13 Gendered Tree and Forest tenure Differences in men's and women's rights to own land with formal titles. Differences in the spaces and places in which men and women se trees and forest resources and in which they exercise some control over management.

14 Differences between men's and women's access to trees, forests and their products through several. Nested dimensions (i.e. gendered space, gendered access to products of a given resource within a given space, gendered access by season or other measure of time).

15 Recommendations Evolving customary practices have, in some cases, maintained women's access to resources and warrant efforts to protect, enhance or reconfigure customary law into more robust, equitable statutory law and administrative procedures.

16 In response to this complexity, we recommend a flexible, user-based approach to resource management interventions based on the active participation of all resource users in all phases of program development, including research and planning as well as the implementation of specific initiatives.

17 legal rights and administrative procedures that accommodate multiple uses and multiple users, including women's use and access rights on male private property, community property, and property controlled by public officials. Formal recognition of gathering as a valid land use, particularly in areas bordering national parks.

18 Complementary involvement of men and women in the processing and marketing of particular products from particular land use systems, or land use systems that include a mix of separate products, processing, and marketing activities some of which are already controlled by women.

19 Legal recognition of customary law, revised to restore a balance between men's and women's rights and responsibilities; or

20 Procedural reforms to allow women's organizations, and other organizations with a strong representation of women, to participate in the formulation and enforcement of codes and project contracts that protect men's and women's rights and responsibilities in established, evolving or experimental land use practices.

21 1.a complex network of access rights exists in most rural African communities which calls for carefully crafted project and policy interventions. Currently, interventions in a single "owner ", partly for the sake of bureaucratic simplicity and efficiency, partly on the assumption that such "owners" need exclusive rights of disposal and control, interventions which invest exclusive ownership rights of access to trees, tree products and other vegetation.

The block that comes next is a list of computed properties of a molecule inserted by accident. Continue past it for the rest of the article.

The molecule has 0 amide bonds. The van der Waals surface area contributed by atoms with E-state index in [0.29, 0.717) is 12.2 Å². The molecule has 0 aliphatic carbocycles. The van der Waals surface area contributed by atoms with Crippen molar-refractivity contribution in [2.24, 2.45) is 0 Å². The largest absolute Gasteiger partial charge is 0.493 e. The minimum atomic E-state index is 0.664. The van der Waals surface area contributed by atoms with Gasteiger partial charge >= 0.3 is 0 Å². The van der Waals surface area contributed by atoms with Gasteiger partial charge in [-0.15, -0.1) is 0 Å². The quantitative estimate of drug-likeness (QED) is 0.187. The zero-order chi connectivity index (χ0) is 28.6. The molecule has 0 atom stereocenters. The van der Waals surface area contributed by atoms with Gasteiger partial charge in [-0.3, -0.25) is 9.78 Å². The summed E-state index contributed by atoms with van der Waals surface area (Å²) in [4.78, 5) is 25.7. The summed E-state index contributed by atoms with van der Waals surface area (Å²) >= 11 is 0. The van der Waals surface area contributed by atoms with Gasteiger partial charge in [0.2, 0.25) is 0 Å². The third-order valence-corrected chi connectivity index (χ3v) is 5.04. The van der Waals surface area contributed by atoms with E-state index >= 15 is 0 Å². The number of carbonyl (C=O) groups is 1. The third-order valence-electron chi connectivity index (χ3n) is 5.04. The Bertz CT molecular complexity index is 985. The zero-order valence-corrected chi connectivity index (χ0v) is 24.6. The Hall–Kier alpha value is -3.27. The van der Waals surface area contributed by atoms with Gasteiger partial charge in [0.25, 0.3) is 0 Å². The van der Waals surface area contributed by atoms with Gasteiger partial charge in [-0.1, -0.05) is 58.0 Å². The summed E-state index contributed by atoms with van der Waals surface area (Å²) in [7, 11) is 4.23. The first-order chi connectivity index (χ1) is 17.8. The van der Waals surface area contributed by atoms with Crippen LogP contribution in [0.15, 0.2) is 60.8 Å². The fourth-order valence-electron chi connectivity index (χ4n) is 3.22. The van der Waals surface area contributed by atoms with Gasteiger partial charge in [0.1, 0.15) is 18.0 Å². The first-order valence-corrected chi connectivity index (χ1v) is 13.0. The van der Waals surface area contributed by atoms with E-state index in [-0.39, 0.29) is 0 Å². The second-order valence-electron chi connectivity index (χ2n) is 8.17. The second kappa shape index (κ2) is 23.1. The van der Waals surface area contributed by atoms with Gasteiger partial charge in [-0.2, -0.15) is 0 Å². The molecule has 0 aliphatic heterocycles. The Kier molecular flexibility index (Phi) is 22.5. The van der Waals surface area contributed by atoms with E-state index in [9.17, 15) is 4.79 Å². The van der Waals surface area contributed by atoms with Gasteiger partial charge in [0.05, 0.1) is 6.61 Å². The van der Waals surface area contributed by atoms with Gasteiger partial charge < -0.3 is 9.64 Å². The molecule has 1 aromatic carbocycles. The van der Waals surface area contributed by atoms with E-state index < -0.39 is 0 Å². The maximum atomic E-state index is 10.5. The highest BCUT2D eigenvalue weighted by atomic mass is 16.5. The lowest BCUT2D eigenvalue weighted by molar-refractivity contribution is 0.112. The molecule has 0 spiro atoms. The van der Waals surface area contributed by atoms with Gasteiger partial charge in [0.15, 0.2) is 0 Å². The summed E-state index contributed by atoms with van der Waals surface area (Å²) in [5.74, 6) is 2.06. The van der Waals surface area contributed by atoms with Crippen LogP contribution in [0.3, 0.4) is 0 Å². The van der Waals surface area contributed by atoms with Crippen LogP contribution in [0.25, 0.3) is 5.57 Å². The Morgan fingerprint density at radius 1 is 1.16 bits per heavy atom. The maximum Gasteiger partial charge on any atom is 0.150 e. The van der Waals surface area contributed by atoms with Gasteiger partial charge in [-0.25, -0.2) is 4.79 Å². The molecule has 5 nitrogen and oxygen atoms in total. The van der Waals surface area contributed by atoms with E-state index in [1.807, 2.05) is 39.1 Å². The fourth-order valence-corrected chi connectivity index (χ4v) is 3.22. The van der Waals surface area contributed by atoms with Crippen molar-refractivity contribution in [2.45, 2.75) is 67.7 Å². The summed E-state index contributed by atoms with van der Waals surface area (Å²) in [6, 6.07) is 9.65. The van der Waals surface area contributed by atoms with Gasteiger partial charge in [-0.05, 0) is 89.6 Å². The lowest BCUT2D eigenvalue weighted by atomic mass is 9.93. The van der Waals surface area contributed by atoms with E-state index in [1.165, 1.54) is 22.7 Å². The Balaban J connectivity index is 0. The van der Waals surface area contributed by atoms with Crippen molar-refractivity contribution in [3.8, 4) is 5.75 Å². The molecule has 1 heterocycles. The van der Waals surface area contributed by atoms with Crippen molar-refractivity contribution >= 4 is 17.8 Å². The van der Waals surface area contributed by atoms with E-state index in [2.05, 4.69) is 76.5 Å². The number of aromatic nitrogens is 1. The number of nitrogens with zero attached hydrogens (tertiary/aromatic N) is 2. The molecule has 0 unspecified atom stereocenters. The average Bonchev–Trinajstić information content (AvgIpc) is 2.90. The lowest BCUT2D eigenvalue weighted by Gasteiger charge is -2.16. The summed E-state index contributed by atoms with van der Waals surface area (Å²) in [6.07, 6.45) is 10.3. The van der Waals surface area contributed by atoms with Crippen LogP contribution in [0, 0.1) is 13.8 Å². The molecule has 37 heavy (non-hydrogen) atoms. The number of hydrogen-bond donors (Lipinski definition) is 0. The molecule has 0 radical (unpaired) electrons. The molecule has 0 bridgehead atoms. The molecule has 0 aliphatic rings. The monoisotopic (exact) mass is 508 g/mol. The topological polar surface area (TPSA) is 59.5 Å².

22 2. Forestry projects and programs better protect women's access rights by allowing for multiple uses of specific spaces and resources by multiple users, and by prioritizing no consumptive uses, such as the gathering of fruits or harvesting of fallen wood, prunings, coppiced wood or leaf fodder which do not preclude must other uses

23 3.With the pattern of access so complex, so dependent on users identities and so sensitive to changing ecological, economic and social conditions, hard and fast rules are difficult to apply in everyday practice.

24 4.Even the most established and clearly codified rules are constantly being reinterpreted, renegotiated, reconstructed or rejected. This is particularly true where livelihoods are undergoing rapid change, as in areas of high male emigration (Palmer, 1985), large environment and development projects (Barrow, 1992; Emunds, 1997), state resettlement schemes (Talle, 1988; Rocheleau et al.. 1994b; Chimedza, 1988) or significant and recent market integration (Jackson, 1985; Carney, 1988; Thomas-Slayter, 1992).

25 The gender ideology of flexible complementraity under uneven relations of power.

26 Type of Gendered Space